The Death Cab for Cutie iPhone application.

Death Cab for Cutie - iPhone

The American indie-rock band Death Cab for Cutie made some waves in the geek world last week by releasing an iPhone app. The application’s release was well covered in the blogosphere and a reoccurring theme was, “Every band should have their own app!”. So today’s post is a question to you. As a self described iPhone junkie I want an app for my own band… but is there a way? I see two barriers to make this happen. First, unless there is a white box way to make iPhone apps (is there?) then I would need to hire a programmer. Second, even if I had an official app I would have to have it cleared by Apple before it enters the store.

With those two barriers in mind I think the best way forward would be a web app/interface. So if you know any bands who created web interfaces for the iPhone send me the links in the comments please. I wonder if there is a service like or Rapid Weaver specifically for iPhone web interfaces. By the way, the next version of Wire to the Ear will include an iPhone optimized site.

Take a closer look at the Death Cab for Cutie iPhone app: click here

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Oliver Chesler

"Hello my name is Oliver and I'm going to tell you a story." I have been recording music since 1989 under the name The Horrorist. I have released over 60 singles and 4 full length albums. To hear my music please go to:

8 thoughts on “The Death Cab for Cutie iPhone application.”

  1. I hadn’t heard about this Death Cab app (I haven’t even heard Narrow Stairs yet, whoops), but is there really a market for this kind of thing? When I think of concert listings I tend to group by venue, rather than artist, unless the artist is local (Francis and the Lights at Bowery Ballroom Thursday).

    Oh, wait, I should have actually looked at the screenshot. It’s basically a website. Never mind, then. That’s pretty cool.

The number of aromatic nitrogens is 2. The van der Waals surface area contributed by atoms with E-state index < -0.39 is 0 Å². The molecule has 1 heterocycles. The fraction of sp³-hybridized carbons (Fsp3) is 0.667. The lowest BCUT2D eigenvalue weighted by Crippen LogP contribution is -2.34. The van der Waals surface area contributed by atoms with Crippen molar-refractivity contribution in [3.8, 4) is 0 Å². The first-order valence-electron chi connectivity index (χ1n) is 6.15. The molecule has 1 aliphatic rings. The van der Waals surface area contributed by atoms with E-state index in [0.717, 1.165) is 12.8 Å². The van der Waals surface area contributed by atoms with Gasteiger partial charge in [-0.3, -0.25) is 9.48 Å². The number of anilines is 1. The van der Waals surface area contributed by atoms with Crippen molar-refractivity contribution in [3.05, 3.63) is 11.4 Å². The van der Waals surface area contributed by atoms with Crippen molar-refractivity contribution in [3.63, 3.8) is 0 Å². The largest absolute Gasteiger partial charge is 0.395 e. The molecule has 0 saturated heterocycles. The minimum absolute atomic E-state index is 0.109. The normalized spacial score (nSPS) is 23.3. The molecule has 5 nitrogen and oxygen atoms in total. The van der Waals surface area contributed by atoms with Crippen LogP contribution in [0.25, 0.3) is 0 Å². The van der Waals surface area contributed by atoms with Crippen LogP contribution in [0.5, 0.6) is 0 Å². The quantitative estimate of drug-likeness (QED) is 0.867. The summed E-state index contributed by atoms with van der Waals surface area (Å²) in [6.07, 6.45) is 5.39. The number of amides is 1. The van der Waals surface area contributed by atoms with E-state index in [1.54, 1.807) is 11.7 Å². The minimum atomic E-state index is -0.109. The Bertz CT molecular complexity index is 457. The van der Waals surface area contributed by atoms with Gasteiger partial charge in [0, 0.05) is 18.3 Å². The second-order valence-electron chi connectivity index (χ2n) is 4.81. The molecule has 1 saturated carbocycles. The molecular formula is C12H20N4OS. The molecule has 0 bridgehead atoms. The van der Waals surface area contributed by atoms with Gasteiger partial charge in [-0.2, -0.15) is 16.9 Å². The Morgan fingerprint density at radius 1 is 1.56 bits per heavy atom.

Anyway, regarding apps: apparently people are able to distribute apps independently (and the app store submission process doesn’t seem too strict), although there is still the $99 yearly developer fee. I’ve yet to buy myself an iPhone so I’m not too familiar with the process.

    That said, I am a web developer and have been itching to start working on iPhone-enabled sites. Get in touch if you’d like to talk about this ;)

  2. I do like a bit of Death Cab, but I think an app is a bit far-fetched. I don’t even own an iPhone, but I can’t imagine this app giving fans much that they can’t get by simply visiting the website…

    However, the idea of an app from which users can quickly get information (tour dates, discography, bios etc) on their favourite bands and artists and links to downloads and other artists they might like might be cool… kinda like a meets Wiki on your phone…

  3. Web apps in the mobile space are like the web circa the 1990’s, tens of browser configs playing on hundreds of device configs (bit-depth, screen size etc. etc.)…

    Making a web-site that “works” for the iPhone is fine but you exclude and under serve the 95% of mobile users who are not using an iPhone.

    The good news is that there’s a solution out there. You need a hosting company that has an SDP (Service Delivery Platform), examples are Drutt from Ericsson and Changing Worlds from Amdocs… These provide specialist mobile web-services that re-config. the page on the fly to suit the device being used, and they have profiles of 95% of all mobile devices(including the iPhone). They’re also designed to provide a web-interface for the non-coders amongst us and thus allow anyone to design and deploy their own mobile web site.